Even after agreeing in writing that there would be a customs and regulatory border between Great Britain and Northern Ireland in 2019, Boris Johnson repeatedly denied that fact.
In recent weeks Secretary of State Brandon Lewis – who in a Lucid Talk poll was said to be doing a good or a great job by 4% of respondents – has again insisted “there is no Irish Sea border” despite a mountain of evidence to the contrary, including his own government’s erection of what it describes as ‘border control posts’.
Sir Jonathan Jones, who until five months ago was the Treasury Solicitor and head of the Government Legal Service, said that it had been “obvious” that what had been agreed by Mr Johnson and the EU would disrupt existing trade routes within the UK.
“It always seemed obvious, at least to me, that there was going to be a border in the Irish Sea,” he said.
Speaking on Times Radio, he said: “There has been a problem with people not being honest, or people [not] understanding what the consequence of the new agreements was going to be. It’s obviously feeding this public and political concern with the agreement.”
When asked if he blamed ministers for that, he said: “Ministers, politicians generally.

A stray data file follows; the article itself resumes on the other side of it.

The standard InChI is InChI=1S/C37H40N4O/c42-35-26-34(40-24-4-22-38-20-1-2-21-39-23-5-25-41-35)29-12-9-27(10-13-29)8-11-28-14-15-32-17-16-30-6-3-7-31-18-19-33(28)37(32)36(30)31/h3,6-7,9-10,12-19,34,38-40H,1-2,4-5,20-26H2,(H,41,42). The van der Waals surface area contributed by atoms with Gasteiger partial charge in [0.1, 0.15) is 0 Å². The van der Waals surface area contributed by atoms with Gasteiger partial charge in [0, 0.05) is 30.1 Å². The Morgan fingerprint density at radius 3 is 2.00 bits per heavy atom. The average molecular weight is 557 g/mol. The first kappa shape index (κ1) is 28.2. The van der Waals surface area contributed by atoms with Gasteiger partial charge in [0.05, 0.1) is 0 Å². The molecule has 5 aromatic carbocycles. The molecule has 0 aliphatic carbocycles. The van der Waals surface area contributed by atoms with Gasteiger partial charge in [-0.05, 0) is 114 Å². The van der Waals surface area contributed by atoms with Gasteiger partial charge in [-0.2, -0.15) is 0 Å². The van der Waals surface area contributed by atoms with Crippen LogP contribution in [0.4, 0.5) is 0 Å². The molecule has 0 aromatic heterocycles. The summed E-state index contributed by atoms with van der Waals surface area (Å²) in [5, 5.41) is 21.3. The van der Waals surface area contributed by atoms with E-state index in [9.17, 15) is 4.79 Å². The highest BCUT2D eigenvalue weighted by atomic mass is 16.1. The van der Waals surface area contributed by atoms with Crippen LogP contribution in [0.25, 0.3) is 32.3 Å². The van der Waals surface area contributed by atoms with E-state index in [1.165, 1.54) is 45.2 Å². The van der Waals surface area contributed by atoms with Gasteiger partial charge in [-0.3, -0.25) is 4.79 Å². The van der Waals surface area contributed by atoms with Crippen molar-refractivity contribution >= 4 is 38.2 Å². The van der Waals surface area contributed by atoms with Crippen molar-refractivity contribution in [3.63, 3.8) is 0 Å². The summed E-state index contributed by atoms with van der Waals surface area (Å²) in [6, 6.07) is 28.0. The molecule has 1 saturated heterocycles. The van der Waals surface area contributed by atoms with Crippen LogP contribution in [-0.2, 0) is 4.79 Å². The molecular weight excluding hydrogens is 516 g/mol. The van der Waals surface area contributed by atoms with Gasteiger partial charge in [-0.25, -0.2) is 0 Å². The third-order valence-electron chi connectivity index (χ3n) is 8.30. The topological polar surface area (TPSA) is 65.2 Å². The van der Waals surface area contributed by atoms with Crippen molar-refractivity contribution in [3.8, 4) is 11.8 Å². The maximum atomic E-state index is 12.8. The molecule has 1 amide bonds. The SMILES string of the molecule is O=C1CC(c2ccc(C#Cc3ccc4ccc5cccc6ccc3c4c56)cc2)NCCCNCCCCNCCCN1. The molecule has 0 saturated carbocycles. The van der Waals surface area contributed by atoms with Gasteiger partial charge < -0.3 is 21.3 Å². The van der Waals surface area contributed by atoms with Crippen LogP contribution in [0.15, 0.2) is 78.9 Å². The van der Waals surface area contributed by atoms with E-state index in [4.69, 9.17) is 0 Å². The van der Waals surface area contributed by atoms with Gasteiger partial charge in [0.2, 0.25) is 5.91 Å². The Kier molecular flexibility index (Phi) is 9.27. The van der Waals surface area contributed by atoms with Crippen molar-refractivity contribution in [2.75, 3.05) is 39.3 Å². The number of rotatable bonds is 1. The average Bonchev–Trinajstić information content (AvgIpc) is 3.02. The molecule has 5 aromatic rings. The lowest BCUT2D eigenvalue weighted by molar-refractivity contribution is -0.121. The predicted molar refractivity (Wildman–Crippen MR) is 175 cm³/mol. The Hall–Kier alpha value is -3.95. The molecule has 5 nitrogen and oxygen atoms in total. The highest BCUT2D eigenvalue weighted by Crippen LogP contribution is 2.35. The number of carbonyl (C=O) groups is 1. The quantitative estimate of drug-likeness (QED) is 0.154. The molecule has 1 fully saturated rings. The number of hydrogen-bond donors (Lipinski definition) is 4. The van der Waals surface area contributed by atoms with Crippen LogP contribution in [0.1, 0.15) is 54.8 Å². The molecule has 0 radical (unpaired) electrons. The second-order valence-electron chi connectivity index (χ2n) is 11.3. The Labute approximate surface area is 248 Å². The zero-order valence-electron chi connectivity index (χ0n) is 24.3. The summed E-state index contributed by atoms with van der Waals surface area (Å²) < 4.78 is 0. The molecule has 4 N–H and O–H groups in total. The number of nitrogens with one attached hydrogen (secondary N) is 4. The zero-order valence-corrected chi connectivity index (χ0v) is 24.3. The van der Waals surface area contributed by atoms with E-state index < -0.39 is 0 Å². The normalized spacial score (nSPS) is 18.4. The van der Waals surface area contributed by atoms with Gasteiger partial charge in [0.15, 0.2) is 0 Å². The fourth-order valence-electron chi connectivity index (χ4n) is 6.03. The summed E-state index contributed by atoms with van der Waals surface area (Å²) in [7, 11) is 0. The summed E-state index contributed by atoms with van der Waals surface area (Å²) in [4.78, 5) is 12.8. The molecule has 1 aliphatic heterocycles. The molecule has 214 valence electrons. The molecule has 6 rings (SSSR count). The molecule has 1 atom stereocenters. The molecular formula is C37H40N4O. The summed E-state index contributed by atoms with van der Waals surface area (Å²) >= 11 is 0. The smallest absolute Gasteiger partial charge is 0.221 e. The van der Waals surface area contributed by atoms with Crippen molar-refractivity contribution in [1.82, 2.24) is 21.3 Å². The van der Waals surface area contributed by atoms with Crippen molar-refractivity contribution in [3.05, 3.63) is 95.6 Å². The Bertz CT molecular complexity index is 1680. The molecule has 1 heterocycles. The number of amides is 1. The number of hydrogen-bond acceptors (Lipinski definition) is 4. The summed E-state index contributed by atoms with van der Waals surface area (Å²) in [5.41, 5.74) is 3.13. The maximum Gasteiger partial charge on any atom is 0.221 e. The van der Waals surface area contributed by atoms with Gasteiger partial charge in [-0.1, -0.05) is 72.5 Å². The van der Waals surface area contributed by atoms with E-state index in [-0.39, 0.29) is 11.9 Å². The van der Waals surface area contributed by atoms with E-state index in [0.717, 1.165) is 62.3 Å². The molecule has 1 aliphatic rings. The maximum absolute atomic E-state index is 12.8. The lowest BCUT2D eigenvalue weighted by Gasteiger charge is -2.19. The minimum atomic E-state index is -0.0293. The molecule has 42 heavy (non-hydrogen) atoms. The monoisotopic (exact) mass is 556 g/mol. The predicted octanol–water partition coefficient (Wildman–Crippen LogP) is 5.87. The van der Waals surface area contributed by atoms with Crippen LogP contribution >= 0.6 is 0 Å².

“I don’t know whether that was deliberate or whether it was wishful thinking or whether it’s people not understanding the full implications of what was being agreed.”
Sir Jonathan, who resigned over the Prime Minister’s moves towards breaking international law “in a limited and specific way”, urged ministers not to make the same mistake again.
“The idea that as soon as the going gets tough we threatened to tear up the agreement that we’ve only just recently reached or endorsed would be wrong in principle and a breach of international law,” he said.
“It would seem to me to completely undermine any notion of trust and confidence in the UK as a trading partner, whether with the EU or with anybody else. So I really hope that’s not what anybody means.”
The News Letter put Sir Jonathan’s comments to the Northern Ireland Office and asked if the Secretary of State continues to insist that there is no Irish Sea border.
In response, the NIO did not answer that question but said: “As we have always said, the Northern Ireland Protocol was agreed with the overriding objectives of protecting the Belfast Good Friday Agreement and recognising Northern Ireland’s status as an integral part of the UK.”
Earlier this week Cabinet Office minister Michael Gove abandoned claims by Boris Johnson that difficulties with the border were “teething problems”, admitting that some issues were structural problems.
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